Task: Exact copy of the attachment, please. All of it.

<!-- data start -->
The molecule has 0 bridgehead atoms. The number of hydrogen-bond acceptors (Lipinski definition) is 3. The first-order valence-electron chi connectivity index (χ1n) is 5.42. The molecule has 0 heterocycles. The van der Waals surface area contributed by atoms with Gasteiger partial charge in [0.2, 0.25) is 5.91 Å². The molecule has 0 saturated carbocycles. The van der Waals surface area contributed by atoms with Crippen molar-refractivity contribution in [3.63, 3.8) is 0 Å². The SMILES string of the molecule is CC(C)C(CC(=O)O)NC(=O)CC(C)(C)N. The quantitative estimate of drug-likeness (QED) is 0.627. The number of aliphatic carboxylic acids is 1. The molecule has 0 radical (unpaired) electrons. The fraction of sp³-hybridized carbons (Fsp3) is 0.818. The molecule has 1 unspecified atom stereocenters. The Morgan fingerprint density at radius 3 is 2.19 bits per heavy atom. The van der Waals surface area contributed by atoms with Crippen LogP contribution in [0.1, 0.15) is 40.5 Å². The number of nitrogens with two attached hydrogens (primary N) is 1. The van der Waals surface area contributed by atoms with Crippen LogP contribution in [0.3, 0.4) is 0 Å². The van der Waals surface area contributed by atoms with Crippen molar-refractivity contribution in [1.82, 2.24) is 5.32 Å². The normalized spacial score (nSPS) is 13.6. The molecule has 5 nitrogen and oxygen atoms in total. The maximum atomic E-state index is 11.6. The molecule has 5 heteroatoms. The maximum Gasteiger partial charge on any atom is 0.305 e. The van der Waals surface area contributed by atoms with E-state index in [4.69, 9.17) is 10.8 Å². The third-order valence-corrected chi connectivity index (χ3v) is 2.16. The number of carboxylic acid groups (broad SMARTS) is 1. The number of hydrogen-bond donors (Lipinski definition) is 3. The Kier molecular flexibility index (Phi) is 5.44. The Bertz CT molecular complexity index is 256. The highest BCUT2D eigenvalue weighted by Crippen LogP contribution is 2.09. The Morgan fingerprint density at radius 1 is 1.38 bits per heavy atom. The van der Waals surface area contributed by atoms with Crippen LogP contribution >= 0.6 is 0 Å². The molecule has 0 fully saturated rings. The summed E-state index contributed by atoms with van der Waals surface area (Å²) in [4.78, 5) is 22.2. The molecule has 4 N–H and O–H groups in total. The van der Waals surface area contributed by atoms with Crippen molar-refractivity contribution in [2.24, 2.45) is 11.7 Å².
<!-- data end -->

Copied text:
The molecule has 0 bridgehead atoms. The number of hydrogen-bond acceptors (Lipinski definition) is 3. The first-order valence-electron chi connectivity index (χ1n) is 5.42. The molecule has 0 heterocycles. The van der Waals surface area contributed by atoms with Gasteiger partial charge in [0.2, 0.25) is 5.91 Å². The molecule has 0 saturated carbocycles. The van der Waals surface area contributed by atoms with Crippen molar-refractivity contribution in [3.63, 3.8) is 0 Å². The SMILES string of the molecule is CC(C)C(CC(=O)O)NC(=O)CC(C)(C)N. The quantitative estimate of drug-likeness (QED) is 0.627. The number of aliphatic carboxylic acids is 1. The molecule has 0 radical (unpaired) electrons. The fraction of sp³-hybridized carbons (Fsp3) is 0.818. The molecule has 1 unspecified atom stereocenters. The Morgan fingerprint density at radius 3 is 2.19 bits per heavy atom. The van der Waals surface area contributed by atoms with Crippen LogP contribution in [0.1, 0.15) is 40.5 Å². The number of nitrogens with two attached hydrogens (primary N) is 1. The van der Waals surface area contributed by atoms with Crippen LogP contribution in [0.3, 0.4) is 0 Å². The van der Waals surface area contributed by atoms with Crippen molar-refractivity contribution in [1.82, 2.24) is 5.32 Å². The normalized spacial score (nSPS) is 13.6. The molecule has 5 nitrogen and oxygen atoms in total. The maximum atomic E-state index is 11.6. The molecule has 5 heteroatoms. The maximum Gasteiger partial charge on any atom is 0.305 e. The van der Waals surface area contributed by atoms with E-state index in [4.69, 9.17) is 10.8 Å². The third-order valence-corrected chi connectivity index (χ3v) is 2.16. The number of carboxylic acid groups (broad SMARTS) is 1. The number of hydrogen-bond donors (Lipinski definition) is 3. The Kier molecular flexibility index (Phi) is 5.44. The Bertz CT molecular complexity index is 256. The highest BCUT2D eigenvalue weighted by Crippen LogP contribution is 2.09. The Morgan fingerprint density at radius 1 is 1.38 bits per heavy atom. The van der Waals surface area contributed by atoms with Crippen LogP contribution >= 0.6 is 0 Å². The molecule has 0 fully saturated rings. The summed E-state index contributed by atoms with van der Waals surface area (Å²) in [4.78, 5) is 22.2. The molecule has 4 N–H and O–H groups in total. The van der Waals surface area contributed by atoms with Crippen molar-refractivity contribution in [2.24, 2.45) is 11.7 Å².